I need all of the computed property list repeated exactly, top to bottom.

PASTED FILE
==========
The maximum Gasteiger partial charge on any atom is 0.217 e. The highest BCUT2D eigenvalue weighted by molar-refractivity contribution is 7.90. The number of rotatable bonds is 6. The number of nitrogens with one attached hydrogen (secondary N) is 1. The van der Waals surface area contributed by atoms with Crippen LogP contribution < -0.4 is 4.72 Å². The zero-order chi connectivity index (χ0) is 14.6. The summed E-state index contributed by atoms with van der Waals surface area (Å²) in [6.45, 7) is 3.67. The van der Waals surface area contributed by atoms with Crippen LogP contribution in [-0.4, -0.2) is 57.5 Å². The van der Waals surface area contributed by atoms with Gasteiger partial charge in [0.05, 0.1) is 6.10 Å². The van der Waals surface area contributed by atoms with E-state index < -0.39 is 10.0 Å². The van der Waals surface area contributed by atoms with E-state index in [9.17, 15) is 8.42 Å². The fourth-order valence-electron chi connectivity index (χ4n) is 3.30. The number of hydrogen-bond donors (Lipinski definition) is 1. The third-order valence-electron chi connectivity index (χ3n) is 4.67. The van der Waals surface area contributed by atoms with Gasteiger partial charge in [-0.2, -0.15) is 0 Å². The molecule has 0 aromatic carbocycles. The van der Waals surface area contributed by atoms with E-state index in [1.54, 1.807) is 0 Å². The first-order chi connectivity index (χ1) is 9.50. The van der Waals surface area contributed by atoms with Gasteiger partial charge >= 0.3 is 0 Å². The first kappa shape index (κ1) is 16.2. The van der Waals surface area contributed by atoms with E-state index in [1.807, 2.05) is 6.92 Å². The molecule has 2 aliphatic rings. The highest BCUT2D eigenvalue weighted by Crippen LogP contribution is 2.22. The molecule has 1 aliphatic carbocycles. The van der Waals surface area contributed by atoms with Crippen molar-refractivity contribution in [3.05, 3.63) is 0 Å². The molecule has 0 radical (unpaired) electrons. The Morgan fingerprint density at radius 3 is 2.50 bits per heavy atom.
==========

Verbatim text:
The maximum Gasteiger partial charge on any atom is 0.217 e. The highest BCUT2D eigenvalue weighted by molar-refractivity contribution is 7.90. The number of rotatable bonds is 6. The number of nitrogens with one attached hydrogen (secondary N) is 1. The van der Waals surface area contributed by atoms with Crippen LogP contribution < -0.4 is 4.72 Å². The zero-order chi connectivity index (χ0) is 14.6. The summed E-state index contributed by atoms with van der Waals surface area (Å²) in [6.45, 7) is 3.67. The van der Waals surface area contributed by atoms with Crippen LogP contribution in [-0.4, -0.2) is 57.5 Å². The van der Waals surface area contributed by atoms with Gasteiger partial charge in [0.05, 0.1) is 6.10 Å². The van der Waals surface area contributed by atoms with E-state index < -0.39 is 10.0 Å². The van der Waals surface area contributed by atoms with E-state index in [9.17, 15) is 8.42 Å². The fourth-order valence-electron chi connectivity index (χ4n) is 3.30. The number of hydrogen-bond donors (Lipinski definition) is 1. The third-order valence-electron chi connectivity index (χ3n) is 4.67. The van der Waals surface area contributed by atoms with Gasteiger partial charge in [-0.2, -0.15) is 0 Å². The molecule has 0 aromatic carbocycles. The van der Waals surface area contributed by atoms with E-state index in [1.54, 1.807) is 0 Å². The first-order chi connectivity index (χ1) is 9.50. The van der Waals surface area contributed by atoms with Gasteiger partial charge >= 0.3 is 0 Å². The first kappa shape index (κ1) is 16.2. The van der Waals surface area contributed by atoms with E-state index in [1.807, 2.05) is 6.92 Å². The molecule has 2 aliphatic rings. The highest BCUT2D eigenvalue weighted by Crippen LogP contribution is 2.22. The molecule has 1 aliphatic carbocycles. The van der Waals surface area contributed by atoms with Crippen molar-refractivity contribution in [3.05, 3.63) is 0 Å². The molecule has 0 radical (unpaired) electrons. The Morgan fingerprint density at radius 3 is 2.50 bits per heavy atom.